IMO - The change in lifestyle, closer to home, need less money is the best approach along with what interests you about the new opportunity is best. You can use the logic that money is not everything, you are looking at other aspects of the job. Do not spend time trying to be too convincing (going on and on with elaboration)... it will seem phony. Plus, what ever you do, do not say anything negative about the old job (seems obvious but thought I would mention it).

I would not comment on any assumptions you have about the public sector job being less demanding or less work. The interviewer may just get the impression that you are a slacker looking for an easy job.
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Old 03-01-2008, 08:25 AM   #8
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Most of the public sector jobs I've seen always advertise their salary range. Federal and State Gov't jobs, as well as local university positions etc.
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Old 03-01-2008, 08:39 AM   #9
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To me you would be a risky hire - not that I wouldn't - only because from the Employer's perspective - it is very hard to determine whether you really mean that you are willing to take less money. Have had mixed success with people taking paycuts as they come on board or make job changes.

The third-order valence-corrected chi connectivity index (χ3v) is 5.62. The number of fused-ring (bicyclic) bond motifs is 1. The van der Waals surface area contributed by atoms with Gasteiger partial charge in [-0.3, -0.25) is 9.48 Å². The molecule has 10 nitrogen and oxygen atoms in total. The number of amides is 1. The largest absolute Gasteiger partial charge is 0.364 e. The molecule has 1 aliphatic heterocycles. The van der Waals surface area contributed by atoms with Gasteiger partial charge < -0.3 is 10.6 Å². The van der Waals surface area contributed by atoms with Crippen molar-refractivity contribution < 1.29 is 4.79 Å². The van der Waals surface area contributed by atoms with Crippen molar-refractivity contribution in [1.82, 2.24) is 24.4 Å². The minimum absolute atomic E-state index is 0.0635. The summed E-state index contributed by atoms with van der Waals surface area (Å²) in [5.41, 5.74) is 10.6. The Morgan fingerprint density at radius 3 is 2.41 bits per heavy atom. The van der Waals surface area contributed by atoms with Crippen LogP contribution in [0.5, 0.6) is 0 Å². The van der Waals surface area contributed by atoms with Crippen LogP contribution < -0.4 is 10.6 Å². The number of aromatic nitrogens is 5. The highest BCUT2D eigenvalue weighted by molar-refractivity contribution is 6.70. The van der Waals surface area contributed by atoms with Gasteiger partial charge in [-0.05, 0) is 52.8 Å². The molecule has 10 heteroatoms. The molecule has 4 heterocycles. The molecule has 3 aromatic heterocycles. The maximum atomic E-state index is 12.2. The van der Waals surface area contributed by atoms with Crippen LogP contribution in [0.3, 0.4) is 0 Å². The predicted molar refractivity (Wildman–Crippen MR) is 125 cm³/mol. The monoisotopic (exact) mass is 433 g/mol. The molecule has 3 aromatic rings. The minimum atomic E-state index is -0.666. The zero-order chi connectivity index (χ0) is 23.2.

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Old 03-01-2008, 08:51 AM   #10
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Yep, I'd look for 5 good reasons why you want the new job, with none of them being that its a lot easier on your home life than your old job.

Consider it from this perspective. Your current boyfriend is too much trouble to deal with, so you pitch yourself to a prospective suitor and explain that your attraction to him is that he picks up after himself, doesnt talk about sports as much and smells a little better than your current.

Is he gonna like that pitch?

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Old 03-01-2008, 01:01 PM   #11
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I agree with the above posters.